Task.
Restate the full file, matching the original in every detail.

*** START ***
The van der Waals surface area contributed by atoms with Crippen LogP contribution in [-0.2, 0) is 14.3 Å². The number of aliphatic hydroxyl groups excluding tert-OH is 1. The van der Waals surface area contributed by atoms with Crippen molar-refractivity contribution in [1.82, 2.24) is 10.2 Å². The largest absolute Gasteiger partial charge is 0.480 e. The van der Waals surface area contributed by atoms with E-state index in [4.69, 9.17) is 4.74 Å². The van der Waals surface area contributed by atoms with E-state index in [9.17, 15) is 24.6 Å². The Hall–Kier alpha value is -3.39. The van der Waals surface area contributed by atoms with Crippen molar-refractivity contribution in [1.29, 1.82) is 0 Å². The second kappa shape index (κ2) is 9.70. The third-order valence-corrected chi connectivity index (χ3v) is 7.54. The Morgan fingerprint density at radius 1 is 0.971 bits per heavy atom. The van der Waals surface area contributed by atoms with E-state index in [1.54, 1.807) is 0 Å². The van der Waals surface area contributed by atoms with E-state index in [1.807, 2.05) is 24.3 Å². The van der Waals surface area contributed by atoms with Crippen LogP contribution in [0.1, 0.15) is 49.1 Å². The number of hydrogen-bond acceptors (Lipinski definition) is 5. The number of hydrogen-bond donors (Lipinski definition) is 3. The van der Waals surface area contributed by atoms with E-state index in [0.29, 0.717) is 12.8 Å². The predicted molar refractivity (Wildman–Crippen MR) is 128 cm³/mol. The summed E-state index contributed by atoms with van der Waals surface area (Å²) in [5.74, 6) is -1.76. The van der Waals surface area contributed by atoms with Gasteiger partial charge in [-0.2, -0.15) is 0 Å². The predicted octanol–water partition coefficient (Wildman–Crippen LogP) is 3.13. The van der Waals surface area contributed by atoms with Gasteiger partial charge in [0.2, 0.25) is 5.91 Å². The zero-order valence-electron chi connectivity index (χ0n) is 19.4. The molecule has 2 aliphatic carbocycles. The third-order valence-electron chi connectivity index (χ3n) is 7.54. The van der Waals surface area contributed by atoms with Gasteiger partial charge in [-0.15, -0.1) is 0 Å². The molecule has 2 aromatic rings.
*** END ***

The van der Waals surface area contributed by atoms with Crippen LogP contribution in [-0.2, 0) is 14.3 Å². The number of aliphatic hydroxyl groups excluding tert-OH is 1. The van der Waals surface area contributed by atoms with Crippen molar-refractivity contribution in [1.82, 2.24) is 10.2 Å². The largest absolute Gasteiger partial charge is 0.480 e. The van der Waals surface area contributed by atoms with E-state index in [4.69, 9.17) is 4.74 Å². The van der Waals surface area contributed by atoms with E-state index in [9.17, 15) is 24.6 Å². The Hall–Kier alpha value is -3.39. The van der Waals surface area contributed by atoms with Crippen molar-refractivity contribution in [1.29, 1.82) is 0 Å². The second kappa shape index (κ2) is 9.70. The third-order valence-corrected chi connectivity index (χ3v) is 7.54. The Morgan fingerprint density at radius 1 is 0.971 bits per heavy atom. The van der Waals surface area contributed by atoms with E-state index in [1.54, 1.807) is 0 Å². The van der Waals surface area contributed by atoms with E-state index in [1.807, 2.05) is 24.3 Å². The van der Waals surface area contributed by atoms with Crippen LogP contribution in [0.1, 0.15) is 49.1 Å². The number of hydrogen-bond acceptors (Lipinski definition) is 5. The number of hydrogen-bond donors (Lipinski definition) is 3. The van der Waals surface area contributed by atoms with E-state index in [0.29, 0.717) is 12.8 Å². The predicted molar refractivity (Wildman–Crippen MR) is 128 cm³/mol. The summed E-state index contributed by atoms with van der Waals surface area (Å²) in [5.74, 6) is -1.76. The van der Waals surface area contributed by atoms with Gasteiger partial charge in [-0.2, -0.15) is 0 Å². The predicted octanol–water partition coefficient (Wildman–Crippen LogP) is 3.13. The van der Waals surface area contributed by atoms with Gasteiger partial charge in [0.2, 0.25) is 5.91 Å². The zero-order valence-electron chi connectivity index (χ0n) is 19.4. The molecule has 2 aliphatic carbocycles. The third-order valence-electron chi connectivity index (χ3n) is 7.54. The van der Waals surface area contributed by atoms with Gasteiger partial charge in [-0.15, -0.1) is 0 Å². The molecule has 2 aromatic rings.